3D, Pixar and Nolan’s Gotham

3D is probably here to stay, but let’s hope it’s not. Fortunately the 3D referred to in the title raises an issue not about viewing quality or preference but about a different kind of extra dimension. Considering that 2012 was the year when Pixar brought out their latest effort, Brave, telling the story of unhappy future-monarch Merida, as well as Nolan’s concluding part of his Dark Knight trilogy, it appears that now is as good a time as any to talk about both.

We’re unfortunately at the point where Pixar have gone from releasing surprise hits to becoming genuinely adored, but is there only one way to go from here? Chris Nolan brought out Memento, The Prestige, Inception etc. and received much praise for them, but he too is at the stage of his career where each film is more eagerly-anticipated than the last, and as a result – as with Pixar – pundits become expectant, and are resultantly cynical and hyper-critical. Though I actively encourage treating each film based upon its own merits rather than reputation, there is an increasing trend that encourages hostility for hostility’s sake in reviews.

Here I’d like to put forward the idea that Pixar and Nolan add something extra to their films – an unexpected additional dimension – which for the most part isn’t found in other children’s films (Studio Ghibli being the main exception) or superhero films, hence the focus on Brave and Nolan’s Gotham trilogy.

Despite competition from Joss Whedon’s Avengers and Sam Mendes’ newly re-modelled Bond in Skyfall (owing much to Bourne and much to Nolan’s Batman films), this something deeper at work is what enables it to stand out as something more, and what sets it apart from imitations (particularly Avengers Assemble in my view). Whilst TDKR was generally very well received upon release, Brave on the other hand received fairly lukewarm-at-best reviews from critics (particularly for a Pixar film), with audiences enjoying it a little more (RottenTomatoes: 78%, IMDB: 7.3, Metacritic: 69).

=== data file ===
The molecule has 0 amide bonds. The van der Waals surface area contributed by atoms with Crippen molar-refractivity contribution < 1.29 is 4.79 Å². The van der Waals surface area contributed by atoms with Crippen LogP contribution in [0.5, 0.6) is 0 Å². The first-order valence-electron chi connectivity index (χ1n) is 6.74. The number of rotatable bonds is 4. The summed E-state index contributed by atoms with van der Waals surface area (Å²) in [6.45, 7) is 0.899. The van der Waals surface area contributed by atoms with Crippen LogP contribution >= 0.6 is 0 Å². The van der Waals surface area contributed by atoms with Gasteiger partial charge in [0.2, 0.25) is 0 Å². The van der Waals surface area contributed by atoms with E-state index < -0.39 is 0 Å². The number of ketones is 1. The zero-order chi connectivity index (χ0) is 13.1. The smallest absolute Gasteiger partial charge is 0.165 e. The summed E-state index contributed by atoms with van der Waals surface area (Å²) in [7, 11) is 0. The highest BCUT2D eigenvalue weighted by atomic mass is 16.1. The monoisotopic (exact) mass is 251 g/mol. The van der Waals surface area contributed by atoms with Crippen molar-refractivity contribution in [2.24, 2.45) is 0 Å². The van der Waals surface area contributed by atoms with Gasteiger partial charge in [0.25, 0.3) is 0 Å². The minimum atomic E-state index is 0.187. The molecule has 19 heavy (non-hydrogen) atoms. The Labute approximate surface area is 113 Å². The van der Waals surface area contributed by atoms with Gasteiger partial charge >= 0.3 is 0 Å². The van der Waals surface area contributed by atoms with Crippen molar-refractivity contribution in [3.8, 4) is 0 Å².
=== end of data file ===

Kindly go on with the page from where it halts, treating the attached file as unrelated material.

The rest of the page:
Whilst Brave wasn’t Pixar’s finest work, it remains harshly treated by over-expectant and under-appreciative critics, many of whom bracketed it as merely a ‘typical modern Disney film’ (ouch). But to do so with such flippancy ignores not only the superb depth in the animation itself (which gives the background setting of the film a stunning touch), but ignores the following too: the subject matter is concerned with particularly female issues of knowing one’s place and not questioning it, and so to have a strong, identifiable female character question these seemingly set-in-stone traditions is undoubtedly of value, particularly given the target audience.

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